alexa A physics link between venous stenosis and multiple sclerosis.
Neurology

Neurology

Journal of Multiple Sclerosis

Author(s): Tucker TW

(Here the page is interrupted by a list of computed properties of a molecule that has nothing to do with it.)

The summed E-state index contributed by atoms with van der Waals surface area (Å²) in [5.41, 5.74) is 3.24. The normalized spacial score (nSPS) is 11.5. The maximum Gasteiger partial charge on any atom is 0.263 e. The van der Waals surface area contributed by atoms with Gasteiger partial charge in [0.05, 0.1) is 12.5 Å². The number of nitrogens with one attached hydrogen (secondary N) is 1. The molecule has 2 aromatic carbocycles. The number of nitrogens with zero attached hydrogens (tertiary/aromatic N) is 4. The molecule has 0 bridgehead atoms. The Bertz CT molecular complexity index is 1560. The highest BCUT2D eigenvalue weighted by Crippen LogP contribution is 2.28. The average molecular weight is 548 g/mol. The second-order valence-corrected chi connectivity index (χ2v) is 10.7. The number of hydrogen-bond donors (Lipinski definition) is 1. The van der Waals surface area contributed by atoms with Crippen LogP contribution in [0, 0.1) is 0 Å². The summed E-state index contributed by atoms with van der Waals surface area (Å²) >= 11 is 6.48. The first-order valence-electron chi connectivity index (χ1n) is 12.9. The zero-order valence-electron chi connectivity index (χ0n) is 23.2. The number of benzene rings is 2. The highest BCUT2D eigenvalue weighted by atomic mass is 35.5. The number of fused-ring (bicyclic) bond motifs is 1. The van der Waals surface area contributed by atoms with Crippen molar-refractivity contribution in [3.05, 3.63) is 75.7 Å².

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Abstract This paper hypothesizes that a stenosis or obstruction at a lower extremity of an internal jugular vein (IJV) would, in accordance with the physics of fluid dynamics, cause a standing pressure wave within the vein. This pressure wave would possess regions of large pressure fluctuations and other regions of relatively little fluctuation which also have substantially lower peak pressure values. If the wavelength of the hypothesized pressure wave is comparable to the distance from the obstruction to the venule end of the capillary bed, then a region of high pressure fluctuation would exist at the venules. Depending on the degree of obstruction, the pressure fluctuations at the venules of the capillary bed would be substantially greater than those that would exist in a healthy unobstructed vein. This increase in blood pressure fluctuation located at the venule end of the capillary bed, which would be equivalent to local hypertension, is predicted to reduce the pressure drop across the bed which, in turn, would reduce blood flow through the bed in accordance with Darcy's Law. Such a reduction in blood flow through the bed would be accompanied by a reduction in the transfer of oxygen, glucose and other nutrients into the brain tissue in accordance with Fick's Principle. The reduction in oxygen levels in the brain tissue (i.e. hypoxia), would, in turn, be associated with increased fatigue and decreased mental acuity in the subject patient. Also the deprivation of oxygen in the brain tissue may result in the death of oligodendrocyte cells, which, in turn would result in the deterioration of the myelin surrounding the brain's neural axons. In addition, the paper also predicts that, in cases of extreme obstruction, the predicted localized hypertension at the venule end of the capillary bed may be sufficiently high to cause a localized disruption in the blood-brain barrier. Such a disruption of the blood-brain barrier could then allow the migration of leukocytes (auto-immune attack cells), from the blood into the brain tissue, enabling them to attack myelin, which has degenerated or deteriorated from the reduction in repair function normally provided by oligodendrocyte cells. Such leukocyte attack on myelin has long been associated with multiple sclerosis. Copyright © 2011 Elsevier Ltd. All rights reserved. This article was published in Med Hypotheses and referenced in Journal of Multiple Sclerosis

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